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Wheelchair Fencing

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Wheelchair fencing is a version of fencing for athletes with a disability.

Fencing is a combat sport that features sword fighting. The three disciplines of modern fencing are the foil, the épée, and the sabre (also saber); each discipline uses a different kind of blade, which shares the same name, and employs its own rules. Most competitive fencers specialize in one discipline. The modern sport gained prominence near the end of the 19th century and is based on the traditional skill set of swordsmanship. The Italian school altered the historical European martial art of classical fencing, and the French school later refined that system. Scoring points in a fencing competition is done by making contact with an opponent.

History of the Sport:

Wheelchair fencing was developed at Stoke Mandeville Hospital after World War II, first to aid the recovery of spinal cord injury patients by strengthening their muscles and improving their balance.

Wheelchair Fencing made its debut in the Stoke Mandeville Games in 1953, a competition especially for war veterans. The first countries to develop the sport were precisely those with a tradition in world fencing: England, France and Italy.

Wheelchair fencing soon became very popular and the discipline was included in the first ever Paralympic Games in 1960. The original program only included saber events in Rome., but based on the regulations of the International Fencing Federation (FIE, in French), two more weapons were introduced—foil and epée—in the Tokyo Games four years later.

Rules – How to Play the Sport:

The rules of wheelchair fencing are generally the same as those for its Olympic equivalent; it differs, however, in that fencers only use the upper half of their bodies to battle. The distance between the two fencers is determined by the one with the shorter arm reach. The fencers are positioned according to whether they are right or left handed. During a bout, the fencer holds their weapon with one hand, using the other to hold on to their wheelchair during attack and recovery. The fencer must remain seated and keep their feet on the footrest.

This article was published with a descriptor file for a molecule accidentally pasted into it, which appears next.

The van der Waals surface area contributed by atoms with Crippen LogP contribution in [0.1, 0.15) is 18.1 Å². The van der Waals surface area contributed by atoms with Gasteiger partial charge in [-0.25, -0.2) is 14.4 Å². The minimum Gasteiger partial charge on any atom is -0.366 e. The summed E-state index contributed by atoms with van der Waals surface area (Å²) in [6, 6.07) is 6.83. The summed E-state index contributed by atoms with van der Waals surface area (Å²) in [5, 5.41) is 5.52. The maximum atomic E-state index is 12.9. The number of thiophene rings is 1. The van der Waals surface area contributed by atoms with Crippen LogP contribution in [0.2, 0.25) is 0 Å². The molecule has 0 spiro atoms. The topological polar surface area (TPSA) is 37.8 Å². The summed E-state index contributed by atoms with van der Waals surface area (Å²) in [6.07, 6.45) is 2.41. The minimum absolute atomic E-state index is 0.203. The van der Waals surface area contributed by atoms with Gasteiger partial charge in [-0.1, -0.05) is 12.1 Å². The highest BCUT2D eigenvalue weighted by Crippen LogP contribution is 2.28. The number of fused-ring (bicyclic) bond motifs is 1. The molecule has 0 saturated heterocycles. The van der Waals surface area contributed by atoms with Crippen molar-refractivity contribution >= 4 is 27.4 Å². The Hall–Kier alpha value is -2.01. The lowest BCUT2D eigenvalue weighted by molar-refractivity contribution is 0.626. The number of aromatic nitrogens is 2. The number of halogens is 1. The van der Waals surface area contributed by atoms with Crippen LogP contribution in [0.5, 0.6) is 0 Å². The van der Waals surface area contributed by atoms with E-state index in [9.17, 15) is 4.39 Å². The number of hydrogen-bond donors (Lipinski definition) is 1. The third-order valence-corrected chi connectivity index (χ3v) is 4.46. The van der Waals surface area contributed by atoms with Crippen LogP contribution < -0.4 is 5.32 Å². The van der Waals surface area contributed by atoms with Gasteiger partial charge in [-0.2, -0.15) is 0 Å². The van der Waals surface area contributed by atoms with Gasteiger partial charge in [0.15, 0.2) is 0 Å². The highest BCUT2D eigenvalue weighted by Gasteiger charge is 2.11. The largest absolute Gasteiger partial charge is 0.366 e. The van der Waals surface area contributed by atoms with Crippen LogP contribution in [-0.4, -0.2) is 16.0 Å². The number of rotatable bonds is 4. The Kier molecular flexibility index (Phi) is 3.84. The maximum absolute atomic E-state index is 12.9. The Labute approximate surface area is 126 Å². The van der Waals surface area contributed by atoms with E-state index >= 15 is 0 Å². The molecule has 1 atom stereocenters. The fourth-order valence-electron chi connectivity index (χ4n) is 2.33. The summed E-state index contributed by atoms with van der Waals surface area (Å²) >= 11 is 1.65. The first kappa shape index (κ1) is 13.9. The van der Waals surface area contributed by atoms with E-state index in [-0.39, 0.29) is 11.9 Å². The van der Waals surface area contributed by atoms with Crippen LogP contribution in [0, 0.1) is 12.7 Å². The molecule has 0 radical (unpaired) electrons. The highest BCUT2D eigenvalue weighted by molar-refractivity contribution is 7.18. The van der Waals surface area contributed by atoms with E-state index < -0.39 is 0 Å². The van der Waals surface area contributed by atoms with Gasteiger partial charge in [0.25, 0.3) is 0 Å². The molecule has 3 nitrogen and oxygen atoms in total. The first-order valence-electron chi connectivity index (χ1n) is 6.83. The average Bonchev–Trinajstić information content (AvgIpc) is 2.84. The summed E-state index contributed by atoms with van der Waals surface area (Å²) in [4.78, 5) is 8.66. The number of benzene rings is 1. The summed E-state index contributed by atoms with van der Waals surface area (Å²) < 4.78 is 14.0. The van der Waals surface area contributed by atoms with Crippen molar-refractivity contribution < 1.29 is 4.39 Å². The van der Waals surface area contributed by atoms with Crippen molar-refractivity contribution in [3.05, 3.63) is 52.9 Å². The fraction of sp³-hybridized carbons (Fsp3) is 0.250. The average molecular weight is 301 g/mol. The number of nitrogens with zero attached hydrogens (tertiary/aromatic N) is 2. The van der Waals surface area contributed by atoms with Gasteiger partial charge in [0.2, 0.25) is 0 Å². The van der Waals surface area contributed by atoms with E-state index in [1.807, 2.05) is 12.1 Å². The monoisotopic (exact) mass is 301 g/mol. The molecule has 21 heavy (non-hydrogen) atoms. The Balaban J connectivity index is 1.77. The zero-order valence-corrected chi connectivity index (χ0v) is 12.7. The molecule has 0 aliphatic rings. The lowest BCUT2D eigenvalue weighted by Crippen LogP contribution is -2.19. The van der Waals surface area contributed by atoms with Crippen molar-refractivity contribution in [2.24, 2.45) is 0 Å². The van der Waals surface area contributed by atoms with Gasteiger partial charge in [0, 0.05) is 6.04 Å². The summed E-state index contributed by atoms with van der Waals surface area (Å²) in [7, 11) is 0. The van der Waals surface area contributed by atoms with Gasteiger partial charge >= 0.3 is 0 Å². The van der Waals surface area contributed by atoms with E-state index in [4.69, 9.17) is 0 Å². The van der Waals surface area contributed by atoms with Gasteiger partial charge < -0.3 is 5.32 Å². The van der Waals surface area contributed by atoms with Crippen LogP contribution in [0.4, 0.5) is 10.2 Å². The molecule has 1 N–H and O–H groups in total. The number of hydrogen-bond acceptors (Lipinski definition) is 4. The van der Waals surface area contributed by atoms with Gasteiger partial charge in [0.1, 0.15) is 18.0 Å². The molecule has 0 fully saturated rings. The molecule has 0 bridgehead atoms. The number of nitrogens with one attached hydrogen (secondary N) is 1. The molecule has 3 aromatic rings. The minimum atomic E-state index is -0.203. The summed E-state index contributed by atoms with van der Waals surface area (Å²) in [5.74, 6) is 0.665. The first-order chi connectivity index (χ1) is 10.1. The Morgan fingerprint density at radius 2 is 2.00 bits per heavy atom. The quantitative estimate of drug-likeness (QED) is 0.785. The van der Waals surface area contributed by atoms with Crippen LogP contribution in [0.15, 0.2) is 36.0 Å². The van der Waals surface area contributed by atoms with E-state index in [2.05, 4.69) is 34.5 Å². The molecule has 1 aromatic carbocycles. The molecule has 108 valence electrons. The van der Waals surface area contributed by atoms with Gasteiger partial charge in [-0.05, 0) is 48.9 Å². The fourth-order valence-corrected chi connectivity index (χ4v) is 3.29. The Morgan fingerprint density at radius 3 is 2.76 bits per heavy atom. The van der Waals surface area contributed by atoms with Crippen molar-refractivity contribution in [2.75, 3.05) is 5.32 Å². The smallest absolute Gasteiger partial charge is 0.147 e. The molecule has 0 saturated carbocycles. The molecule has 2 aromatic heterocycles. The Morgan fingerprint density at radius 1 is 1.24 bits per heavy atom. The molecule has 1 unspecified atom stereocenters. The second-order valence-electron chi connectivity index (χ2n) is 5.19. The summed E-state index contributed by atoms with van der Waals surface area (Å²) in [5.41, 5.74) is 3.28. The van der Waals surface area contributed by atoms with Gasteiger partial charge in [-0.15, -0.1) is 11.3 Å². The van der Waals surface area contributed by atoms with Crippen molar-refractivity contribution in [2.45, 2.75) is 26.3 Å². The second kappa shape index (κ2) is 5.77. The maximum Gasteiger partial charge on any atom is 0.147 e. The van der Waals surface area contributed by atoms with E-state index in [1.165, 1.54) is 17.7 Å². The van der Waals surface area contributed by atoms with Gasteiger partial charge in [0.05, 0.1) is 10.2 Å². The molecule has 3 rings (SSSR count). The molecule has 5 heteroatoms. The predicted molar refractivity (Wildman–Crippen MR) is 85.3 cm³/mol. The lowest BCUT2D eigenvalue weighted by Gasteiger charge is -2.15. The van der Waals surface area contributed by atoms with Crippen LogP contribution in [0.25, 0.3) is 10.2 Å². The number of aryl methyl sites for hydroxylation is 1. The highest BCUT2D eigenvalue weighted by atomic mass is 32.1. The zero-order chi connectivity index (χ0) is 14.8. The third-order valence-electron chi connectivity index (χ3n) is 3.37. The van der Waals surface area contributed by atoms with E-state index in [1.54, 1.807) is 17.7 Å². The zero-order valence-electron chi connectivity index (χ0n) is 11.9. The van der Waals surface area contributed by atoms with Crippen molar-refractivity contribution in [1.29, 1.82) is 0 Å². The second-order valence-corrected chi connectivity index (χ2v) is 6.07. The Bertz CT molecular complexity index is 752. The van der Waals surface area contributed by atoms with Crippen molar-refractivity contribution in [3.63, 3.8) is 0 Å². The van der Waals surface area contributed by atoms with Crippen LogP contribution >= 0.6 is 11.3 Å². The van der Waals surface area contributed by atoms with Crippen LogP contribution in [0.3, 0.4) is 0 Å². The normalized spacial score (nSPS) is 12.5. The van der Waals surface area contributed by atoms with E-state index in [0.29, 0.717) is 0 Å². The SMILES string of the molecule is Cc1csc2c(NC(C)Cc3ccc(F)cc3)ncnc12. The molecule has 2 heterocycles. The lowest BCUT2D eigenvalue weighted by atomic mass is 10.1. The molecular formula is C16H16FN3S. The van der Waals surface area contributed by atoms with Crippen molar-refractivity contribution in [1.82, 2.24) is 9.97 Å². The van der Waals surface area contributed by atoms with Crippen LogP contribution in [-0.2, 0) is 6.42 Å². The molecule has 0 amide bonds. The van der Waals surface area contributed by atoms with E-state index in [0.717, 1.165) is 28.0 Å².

In foil bouts, the target area is limited to the opponent’s trunk. In sabre bouts, the target area is any part of the body above a horizontal line drawn between the top of the folds formed by the thighs and trunk of the fencer. In épée bouts, the whole body above the hips is a target area. Fencers wear a metal apron to ensure that hits to off-target areas are not counted.

Only people with locomotor disabilities may compete in Wheelchair Fencing; the most common are amputations, paraplegia, congenital malformations and strokes. Categories are divided according to each athlete’s balance in the wheelchair, and the condition of the arm which will wield the weapon. The eligible impairments at the 2024 Paris games include: orthopaedic impairments, paraplegia, quadriplegia, hemiplegia, cerebral palsy, degenerative neurological disorders and neurological disabilities.


  • class A (athletes with full trunk movement and good balance)
  • class B (athletes with no leg movement and impaired trunk and balance functions)
  • class C (athletes with a disability in all four limbs, not included in the Paralympic games program)

The equipment required for the sport includes a mask, jacket and protective gloves. In a foil match, there is a protective shield for the chair’s wheels. In epée disputes, a metal apron is used to protect the competitor’s legs and the wheels of the chair.

The competition area is 4 meters long by 1.5 m wide. Using special sensors, the fencers are connected to an electronic counting system, which indicates whether a touch is valid and, based on this, the referee decides whether or not it earns a point, and for which athlete in the case of a double touch.

Each of the weapons used has its own scoring area: the foil is limited to the trunk, not including the arms and head, while in epée touches are valid from the waist up, including the arms and mask. With the saber, touches are allowed with any part of the blade (tip and edges) and the valid target is the entire surface area from the waistline up, including arms and mask.

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